Back in May, I hosted a panel entitled Storytelling in the Digital Age. The Academy posted clips of my discussion with the makers of Zero Dark Thirty and Star Trek Into Darkness, but I also wanted to share my introduction to the event.
And then I forgot. And then I got really busy. So here, now, is how it started.
My presentation began with a video, followed by some observations before I introduced my guests.
Tonight, we’re going to talk about technology. Usually when I come to see a panel about technology at The Academy, we’re discussing innovations like digital cameras and high frame rates and visual effects — we’re focussed on how we put images on the big screen.
But tonight I want to talk about how technology affects storytelling in movies. And this clip package is an example.
Twenty years ago, if you wanted to get a bunch of people stranded in the woods, it was pretty easy. Now these characters would almost certainly have cell phones, and as a screenwriter you have to address that. The last scene you saw there was from a movie I directed, and what Ryan Reynolds says is probably true: It’s going to keep happening. Technology is going to keep advancing, and our movies are going to have to change to reflect that.
It’s not just characters talking on cell phones. If I’m being honest, I don’t talk on the phone all that much. If I want to tell someone something, I text or email. And that’s really uncinematic.
We haven’t quite figured out a good way to show texting. Sometimes we’ll do a closeup on the screen of the phone, or we’ll superimpose what’s being texted on screen, like they do in the BBC version of Sherlock.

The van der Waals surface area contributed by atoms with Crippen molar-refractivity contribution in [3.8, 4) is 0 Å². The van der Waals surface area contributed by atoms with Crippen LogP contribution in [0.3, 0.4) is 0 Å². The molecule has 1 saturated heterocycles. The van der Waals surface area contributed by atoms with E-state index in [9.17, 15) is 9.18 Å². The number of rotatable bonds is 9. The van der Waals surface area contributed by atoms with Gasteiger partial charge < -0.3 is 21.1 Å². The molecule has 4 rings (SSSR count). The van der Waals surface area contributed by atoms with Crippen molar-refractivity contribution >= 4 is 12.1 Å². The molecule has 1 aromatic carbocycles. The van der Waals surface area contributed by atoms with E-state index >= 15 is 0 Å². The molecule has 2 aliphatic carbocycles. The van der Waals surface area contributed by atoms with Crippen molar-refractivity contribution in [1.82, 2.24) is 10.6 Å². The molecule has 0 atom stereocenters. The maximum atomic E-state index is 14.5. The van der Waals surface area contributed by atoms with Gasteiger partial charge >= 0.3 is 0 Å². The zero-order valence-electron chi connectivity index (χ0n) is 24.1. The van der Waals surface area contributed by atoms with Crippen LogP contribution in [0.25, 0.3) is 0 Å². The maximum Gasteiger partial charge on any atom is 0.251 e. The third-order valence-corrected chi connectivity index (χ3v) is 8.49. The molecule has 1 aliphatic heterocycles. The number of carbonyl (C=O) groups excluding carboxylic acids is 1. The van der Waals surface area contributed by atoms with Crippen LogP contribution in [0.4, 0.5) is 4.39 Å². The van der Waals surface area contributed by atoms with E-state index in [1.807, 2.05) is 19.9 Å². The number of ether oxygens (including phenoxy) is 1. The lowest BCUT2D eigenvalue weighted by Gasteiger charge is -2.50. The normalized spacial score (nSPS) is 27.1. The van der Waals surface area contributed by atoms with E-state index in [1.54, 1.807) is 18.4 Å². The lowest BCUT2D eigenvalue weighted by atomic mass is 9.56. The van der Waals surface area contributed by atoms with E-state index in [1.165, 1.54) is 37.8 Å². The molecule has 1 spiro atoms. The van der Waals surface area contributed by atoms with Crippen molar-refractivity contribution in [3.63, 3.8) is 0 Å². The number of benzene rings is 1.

It’s not ideal. No one comes to movies to read.
We come to movies to see characters interacting with each other, doing things. And one of the things they’re often doing is trying to find out information. In a thriller, they’re trying to uncover the facts, and you send them into dark and mysterious basements. In a romantic comedy, they’re trying to find out about someone they have a crush on and wackiness ensues.
That becomes harder to do in an age of Facebook and Twitter and LinkedIn. We don’t want characters Googling things, but sometimes, that’s what they would realistically do.
Technology has changed things, and movies have had to change to reflect that.
But it’s not all bad news. Not at all.
To me, this clip package is an example what’s great. It was cut together by Zig, an editor at the Academy, inspired by a terrific 2009 supercut by Rich Juzwiak.
A supercut is an amazing thing that could really only exist in a digital age. What he’s doing is going through hundreds of movies and snipping out just the parts where people’s cell phones fail them. As writers and as an audience, we might subconsciously know that characters’ cell phones get taken out of commission a lot in movies, but when you put them all together like this, it becomes blindingly obvious.
That’s one of my themes tonight. Storytelling in the digital age is about making the invisible, visible.